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A methanol-powered petrochemical carrier (PC)

Korea’s big-three shipbuilders — Korea Shipbuilding & Offshore Engineering (KSOE), Daewoo Shipbuilding & Marine Engineering (DSME) and Samsung Heavy Industries — have been landing orders for high-value-added vessels non-stop since the beginning of 2023. Their order intake exceeded 10 trillion won over just two months. Although global ship orders have slowed down since the beginning of this year due to an economic downturn, the Korean shipbuilders employed the strategy of selectively winning orders for eco-friendly high-value-added ships such as liquefied natural gas (LNG) carriers, and this strategy has paid off handsomely, analysts say.

According to sources in the Korean shipbuilding industry on March 5, the three major Korean shipbuilders have received a total of US$8.59 billion (about 10.87 trillion won) in ship orders so far this year, attaining more than one-quarter of this year’s order target (US$32 billion). KSOE has booked US$6.11 billion in orders so far this year, reaching 38.8 percent of its annual order target, while Samsung Heavy Industries orders worth US$2 billion, reaching 21 percent of its goal.

Of the 48 ships ordered from the shipbuilders so far this year, 11 are LNG carriers. LNG carriers are Korea’s specialty, and Korean shipbuilders account for 80 percent of global LNG carrier orders. As demand for LNG carriers has steadily grown this year, prices are on the rise. On March 2, KSOE signed a contract to build three LNG carriers with a North American company for 1.78 trillion won (US$1.37 million), the highest price ever.

Along with orders for LNG carriers to Korean shipbuilders, those for methanol-powered carriers are also on the uptick. Methanol-powered carriers are considered typical eco-friendly vessels. In February, KSOE received an order for seven vessels from HMM, a Korean shipbuilding company. All of the seven ships were eco-friendly ships using methanol as fuel. Methanol-powered ships are said to be 15 percent more expensive than ordinary ships.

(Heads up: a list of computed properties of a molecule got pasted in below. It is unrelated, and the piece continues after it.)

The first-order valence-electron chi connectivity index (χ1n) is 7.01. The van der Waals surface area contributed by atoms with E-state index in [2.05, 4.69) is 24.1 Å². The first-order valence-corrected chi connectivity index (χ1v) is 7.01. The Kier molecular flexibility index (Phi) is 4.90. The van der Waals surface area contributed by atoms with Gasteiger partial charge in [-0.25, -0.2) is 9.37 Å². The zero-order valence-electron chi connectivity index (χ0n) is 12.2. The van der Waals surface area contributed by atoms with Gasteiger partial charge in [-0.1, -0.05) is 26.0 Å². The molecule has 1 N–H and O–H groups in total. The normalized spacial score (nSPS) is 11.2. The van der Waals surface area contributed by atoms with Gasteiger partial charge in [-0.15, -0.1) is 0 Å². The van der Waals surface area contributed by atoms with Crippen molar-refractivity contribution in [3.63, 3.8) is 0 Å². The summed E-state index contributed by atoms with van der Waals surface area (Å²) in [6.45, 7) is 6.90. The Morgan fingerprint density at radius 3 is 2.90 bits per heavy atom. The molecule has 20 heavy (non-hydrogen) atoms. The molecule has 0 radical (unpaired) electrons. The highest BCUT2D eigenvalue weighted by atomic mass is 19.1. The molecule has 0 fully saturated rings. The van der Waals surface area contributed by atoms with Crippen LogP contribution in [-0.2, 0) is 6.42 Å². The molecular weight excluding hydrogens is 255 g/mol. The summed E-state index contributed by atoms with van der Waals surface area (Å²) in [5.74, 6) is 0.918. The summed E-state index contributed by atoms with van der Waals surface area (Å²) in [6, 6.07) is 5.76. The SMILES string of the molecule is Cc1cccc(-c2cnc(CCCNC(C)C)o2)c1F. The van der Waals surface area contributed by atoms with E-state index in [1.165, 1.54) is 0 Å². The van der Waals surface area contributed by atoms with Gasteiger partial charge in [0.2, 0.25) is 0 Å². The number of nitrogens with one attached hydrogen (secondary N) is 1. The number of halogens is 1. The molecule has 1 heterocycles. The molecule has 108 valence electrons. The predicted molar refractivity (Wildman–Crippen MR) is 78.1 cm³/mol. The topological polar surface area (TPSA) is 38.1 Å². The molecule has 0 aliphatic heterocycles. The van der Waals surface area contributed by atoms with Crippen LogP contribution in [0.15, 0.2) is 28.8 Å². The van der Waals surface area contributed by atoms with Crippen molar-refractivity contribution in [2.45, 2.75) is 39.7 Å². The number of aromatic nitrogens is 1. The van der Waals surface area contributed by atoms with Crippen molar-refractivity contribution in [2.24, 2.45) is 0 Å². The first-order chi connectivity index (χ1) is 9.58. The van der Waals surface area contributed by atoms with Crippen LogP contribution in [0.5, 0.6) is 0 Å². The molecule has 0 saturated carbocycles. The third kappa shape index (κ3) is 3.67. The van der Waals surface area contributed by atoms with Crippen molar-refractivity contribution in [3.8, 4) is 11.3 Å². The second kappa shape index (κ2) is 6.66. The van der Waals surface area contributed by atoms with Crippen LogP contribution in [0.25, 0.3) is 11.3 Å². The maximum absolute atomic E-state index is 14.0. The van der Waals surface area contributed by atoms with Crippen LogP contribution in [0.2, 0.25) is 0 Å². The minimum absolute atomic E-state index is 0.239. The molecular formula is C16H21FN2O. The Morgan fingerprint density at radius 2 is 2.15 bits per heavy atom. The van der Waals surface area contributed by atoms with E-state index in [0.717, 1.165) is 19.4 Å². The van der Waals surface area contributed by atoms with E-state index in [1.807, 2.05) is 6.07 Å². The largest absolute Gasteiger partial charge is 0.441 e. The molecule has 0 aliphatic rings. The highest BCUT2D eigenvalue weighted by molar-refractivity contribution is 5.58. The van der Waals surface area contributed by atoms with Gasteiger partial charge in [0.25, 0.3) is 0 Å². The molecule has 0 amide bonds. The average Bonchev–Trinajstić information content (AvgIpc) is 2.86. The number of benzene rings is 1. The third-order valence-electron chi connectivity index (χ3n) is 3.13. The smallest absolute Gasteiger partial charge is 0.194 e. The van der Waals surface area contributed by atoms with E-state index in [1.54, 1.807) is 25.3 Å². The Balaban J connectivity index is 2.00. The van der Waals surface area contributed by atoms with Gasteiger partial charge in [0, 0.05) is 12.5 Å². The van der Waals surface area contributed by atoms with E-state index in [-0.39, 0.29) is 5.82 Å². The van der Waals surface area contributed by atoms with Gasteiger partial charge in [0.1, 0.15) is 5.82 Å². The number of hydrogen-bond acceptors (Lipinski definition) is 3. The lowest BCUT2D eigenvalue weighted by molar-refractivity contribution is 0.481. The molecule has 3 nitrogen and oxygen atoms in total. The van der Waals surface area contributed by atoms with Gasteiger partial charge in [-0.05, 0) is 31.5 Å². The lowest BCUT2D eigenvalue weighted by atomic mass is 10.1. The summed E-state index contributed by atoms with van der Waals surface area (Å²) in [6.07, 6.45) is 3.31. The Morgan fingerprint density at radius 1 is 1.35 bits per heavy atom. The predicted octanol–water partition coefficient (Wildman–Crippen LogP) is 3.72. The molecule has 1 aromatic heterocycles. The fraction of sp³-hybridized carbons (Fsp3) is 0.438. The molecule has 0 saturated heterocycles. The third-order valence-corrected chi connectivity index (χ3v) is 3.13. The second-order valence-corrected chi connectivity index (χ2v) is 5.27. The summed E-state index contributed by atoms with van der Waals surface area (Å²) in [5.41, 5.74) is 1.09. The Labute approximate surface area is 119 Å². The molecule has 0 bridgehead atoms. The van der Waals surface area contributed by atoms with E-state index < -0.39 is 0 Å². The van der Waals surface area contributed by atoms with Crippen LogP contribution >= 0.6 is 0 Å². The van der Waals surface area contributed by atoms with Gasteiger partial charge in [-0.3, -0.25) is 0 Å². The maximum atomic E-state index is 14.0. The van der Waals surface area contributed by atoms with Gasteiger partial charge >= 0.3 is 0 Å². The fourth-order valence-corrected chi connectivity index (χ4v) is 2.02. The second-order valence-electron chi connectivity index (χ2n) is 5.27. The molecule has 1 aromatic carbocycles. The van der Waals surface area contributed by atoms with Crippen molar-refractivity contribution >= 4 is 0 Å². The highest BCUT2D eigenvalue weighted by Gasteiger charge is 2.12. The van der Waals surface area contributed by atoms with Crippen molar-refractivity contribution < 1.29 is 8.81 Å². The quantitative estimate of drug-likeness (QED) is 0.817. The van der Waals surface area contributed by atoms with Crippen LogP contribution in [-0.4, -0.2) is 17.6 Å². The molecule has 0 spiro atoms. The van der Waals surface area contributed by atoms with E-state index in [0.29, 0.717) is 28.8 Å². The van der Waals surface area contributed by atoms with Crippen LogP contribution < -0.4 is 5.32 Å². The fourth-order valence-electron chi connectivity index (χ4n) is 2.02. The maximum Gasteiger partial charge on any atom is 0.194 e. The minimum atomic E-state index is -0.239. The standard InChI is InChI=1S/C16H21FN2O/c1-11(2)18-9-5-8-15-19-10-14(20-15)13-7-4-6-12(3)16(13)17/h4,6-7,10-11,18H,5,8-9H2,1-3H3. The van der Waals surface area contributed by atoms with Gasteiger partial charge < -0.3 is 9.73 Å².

The Korean shipbuilders’ strategy of focusing on winning orders for high-value-added vessels is expanding anticipation that the three major Korean shipbuilders will go back to profitability in 2023 for the first time in eight years. The effects of winning new orders in the shipbuilding industry usually begin to appear after two years. This year is the time when the effects of an order rally in 2021 two years ago will begin to show in earnest. According to sources in the Korean financial investment industry, KSOE, which lost 35.56 billion won (US$27.43 million) in 2022, is expected to turn profit of nearly 1 trillion won (US$771 million) this year. Samsung Heavy Industries is also expected to put an end to an eight-year surplus drought from 2015 to 2022.

 

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